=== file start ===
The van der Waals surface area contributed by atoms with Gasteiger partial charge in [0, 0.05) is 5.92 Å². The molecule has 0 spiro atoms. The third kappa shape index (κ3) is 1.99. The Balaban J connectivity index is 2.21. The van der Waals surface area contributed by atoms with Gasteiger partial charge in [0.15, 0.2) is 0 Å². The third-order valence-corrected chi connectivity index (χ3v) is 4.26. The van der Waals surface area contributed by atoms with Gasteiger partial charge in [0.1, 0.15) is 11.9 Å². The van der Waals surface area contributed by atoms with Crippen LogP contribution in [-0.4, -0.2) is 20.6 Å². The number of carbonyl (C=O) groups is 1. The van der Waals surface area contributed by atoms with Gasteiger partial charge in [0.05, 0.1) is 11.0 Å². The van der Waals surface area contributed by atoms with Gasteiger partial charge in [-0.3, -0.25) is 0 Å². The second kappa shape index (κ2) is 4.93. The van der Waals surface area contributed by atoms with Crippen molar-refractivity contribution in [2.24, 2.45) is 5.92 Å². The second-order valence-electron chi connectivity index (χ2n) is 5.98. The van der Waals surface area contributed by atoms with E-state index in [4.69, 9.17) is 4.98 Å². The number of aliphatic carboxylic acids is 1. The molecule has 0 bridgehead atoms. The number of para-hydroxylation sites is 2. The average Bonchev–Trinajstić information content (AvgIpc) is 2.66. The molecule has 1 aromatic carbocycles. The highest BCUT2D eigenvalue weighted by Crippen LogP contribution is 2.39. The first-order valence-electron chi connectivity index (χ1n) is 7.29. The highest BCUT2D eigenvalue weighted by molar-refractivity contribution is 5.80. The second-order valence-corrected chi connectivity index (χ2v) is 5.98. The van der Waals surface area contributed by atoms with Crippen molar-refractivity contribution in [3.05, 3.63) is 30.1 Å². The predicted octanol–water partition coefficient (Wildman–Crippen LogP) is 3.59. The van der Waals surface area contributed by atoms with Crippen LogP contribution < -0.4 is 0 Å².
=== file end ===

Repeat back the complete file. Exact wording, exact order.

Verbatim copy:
The van der Waals surface area contributed by atoms with Gasteiger partial charge in [0, 0.05) is 5.92 Å². The molecule has 0 spiro atoms. The third kappa shape index (κ3) is 1.99. The Balaban J connectivity index is 2.21. The van der Waals surface area contributed by atoms with Gasteiger partial charge in [0.15, 0.2) is 0 Å². The third-order valence-corrected chi connectivity index (χ3v) is 4.26. The van der Waals surface area contributed by atoms with Gasteiger partial charge in [0.1, 0.15) is 11.9 Å². The van der Waals surface area contributed by atoms with Crippen LogP contribution in [-0.4, -0.2) is 20.6 Å². The number of carbonyl (C=O) groups is 1. The van der Waals surface area contributed by atoms with Gasteiger partial charge in [0.05, 0.1) is 11.0 Å². The van der Waals surface area contributed by atoms with Gasteiger partial charge in [-0.3, -0.25) is 0 Å². The second kappa shape index (κ2) is 4.93. The van der Waals surface area contributed by atoms with Crippen molar-refractivity contribution in [2.24, 2.45) is 5.92 Å². The second-order valence-electron chi connectivity index (χ2n) is 5.98. The van der Waals surface area contributed by atoms with E-state index in [4.69, 9.17) is 4.98 Å². The number of aliphatic carboxylic acids is 1. The molecule has 0 bridgehead atoms. The number of para-hydroxylation sites is 2. The average Bonchev–Trinajstić information content (AvgIpc) is 2.66. The molecule has 1 aromatic carbocycles. The highest BCUT2D eigenvalue weighted by Crippen LogP contribution is 2.39. The first-order valence-electron chi connectivity index (χ1n) is 7.29. The highest BCUT2D eigenvalue weighted by molar-refractivity contribution is 5.80. The second-order valence-corrected chi connectivity index (χ2v) is 5.98. The van der Waals surface area contributed by atoms with Crippen molar-refractivity contribution in [3.05, 3.63) is 30.1 Å². The predicted octanol–water partition coefficient (Wildman–Crippen LogP) is 3.59. The van der Waals surface area contributed by atoms with Crippen LogP contribution < -0.4 is 0 Å².